After gaining a wide lead last month, Proposition 19 was defeated yesterday by a handy margin. Vote counts showed the proposition losing by an eight-point margin, with 46 percent in favor and 54 percent opposed with 98 percent of precincts reporting. Prop. 19 would have made California the first state to legalize the possession and sale of up to one ounce of marijuana. An official statement released by the Yes on 19 campaign vowed to “come back with a new initiative in 2012.”
By rejecting the proposition, California voters avoided a potential head-on collision with federal law. Marijuana remains illegal on a federal level, and Obama’s administration vowed not to give precedence to Prop. 19. Last month, the Associated Press obtained a copy of a letter from Attorney General Eric Holder to former federal drug enforcement chiefs, in which he stated that the government would “vigorously enforce” federal laws against marijuana regardless of whether Prop. 19 passed or not.
Roger Salazar, a spokesman for the No on 19 campaign, pointed to this legal dissonance as a serious flaw in the proposition.
“Even if it were to pass, you still have a federal problem,” he said. “More of a concern to us is if the federal government comes in and sues the state of California or withholds federal funds,” he said. “I don’t think it’ll be pretty for California.”
One Palo Alto voter, Veronica Kornberg, said this potential conflict swayed her vote. “I voted no, even though I am in favor of legalization, because it will just go to the Supreme Court,” she said. “The Supreme Court will just get into states’ rights, and I just don’t want it to go there.”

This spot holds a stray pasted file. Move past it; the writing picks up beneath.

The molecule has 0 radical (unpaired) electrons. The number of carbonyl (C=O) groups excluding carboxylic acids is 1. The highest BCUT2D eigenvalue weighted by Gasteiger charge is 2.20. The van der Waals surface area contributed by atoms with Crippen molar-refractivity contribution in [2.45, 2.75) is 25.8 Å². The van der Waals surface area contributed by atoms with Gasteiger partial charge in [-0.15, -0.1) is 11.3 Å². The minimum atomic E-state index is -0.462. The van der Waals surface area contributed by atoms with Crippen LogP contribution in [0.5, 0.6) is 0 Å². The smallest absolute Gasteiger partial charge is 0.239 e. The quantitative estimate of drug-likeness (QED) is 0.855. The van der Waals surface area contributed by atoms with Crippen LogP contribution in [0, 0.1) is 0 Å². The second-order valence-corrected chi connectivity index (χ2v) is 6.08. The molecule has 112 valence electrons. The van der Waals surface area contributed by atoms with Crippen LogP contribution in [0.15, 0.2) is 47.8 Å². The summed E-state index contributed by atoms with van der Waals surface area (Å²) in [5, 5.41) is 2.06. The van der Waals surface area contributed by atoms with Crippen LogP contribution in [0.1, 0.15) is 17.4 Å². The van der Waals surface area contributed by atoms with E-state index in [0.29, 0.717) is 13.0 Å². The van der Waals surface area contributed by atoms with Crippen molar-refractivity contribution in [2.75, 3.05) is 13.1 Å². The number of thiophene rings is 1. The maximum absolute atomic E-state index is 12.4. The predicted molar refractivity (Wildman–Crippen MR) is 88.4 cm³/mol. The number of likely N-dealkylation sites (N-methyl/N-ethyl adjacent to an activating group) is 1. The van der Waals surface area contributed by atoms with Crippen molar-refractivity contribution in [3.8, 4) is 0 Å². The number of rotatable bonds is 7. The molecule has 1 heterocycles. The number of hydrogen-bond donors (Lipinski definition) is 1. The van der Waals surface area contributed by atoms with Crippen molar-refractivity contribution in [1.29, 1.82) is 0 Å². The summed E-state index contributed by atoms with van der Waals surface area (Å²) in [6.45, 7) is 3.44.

Although possession of less than one ounce of marijuana will remain illegal, Governor Schwarzenegger signed a bill on Sept. 30 that downgraded the offense from a misdemeanor to an infraction punishable by a $100 fine, effective on Jan. 1, 2011. Santa Clara County Supervising Deputy District Attorney Frank Carrubba noted that this bill essentially deflated proponents’ arguments that Prop. 19 would save money on law enforcement costs. “There’s really no difference between [possessing less than an ounce of marijuana] and getting a speeding ticket, as far as the resources that it takes for a police officer to handle it,” he said. Carrubba also noted that cases involving only possession of an ounce or less are extremely rare, since this charge generally accompanies other, more serious charges, like burglary.
Carrubba anticipated additional attempts to legalize marijuana in the near future. “I wouldn’t be surprised if another [initiative] rolls around,” he said. Lauren Vazquez, Silicon Valley chapter director of the medicinal marijuana advocacy group Americans for Safe Access, said she has heard rumors that pro-legalization advocates may try again with another initiative in 2012, but no one knows for sure.
Yesterday’s vote marked the culmination of two campaigns with very different visions of how the initiative would affect the state.
Proponents focused on economics, arguing that legalization is just what California needs in its current budget crisis.
“Keeping marijuana illegal makes it impossible to tax a $14 billion industry in California simply because it’s illegal,” said Joseph McNamara, current fellow at the Hoover Institution and the former San Jose chief of police.
According to the California Board of Equalization, medicinal marijuana, which has been legal in California since voters passed the Compassionate Use Act in 1996, has generated somewhere between $58 and 100 million in sales tax annually. Because Prop. 19 did not outline a specific tax rate, the Board was unable to estimate potential sales tax revenues for recreational marijuana.
Additionally, supporters pointed to potential savings in law enforcement.
“The current marijuana laws have obviously failed,” said Tom Angell, a spokesman for the Yes on 19 campaign. They don’t prevent anyone from using marijuana and waste immense resources to enforce those laws.”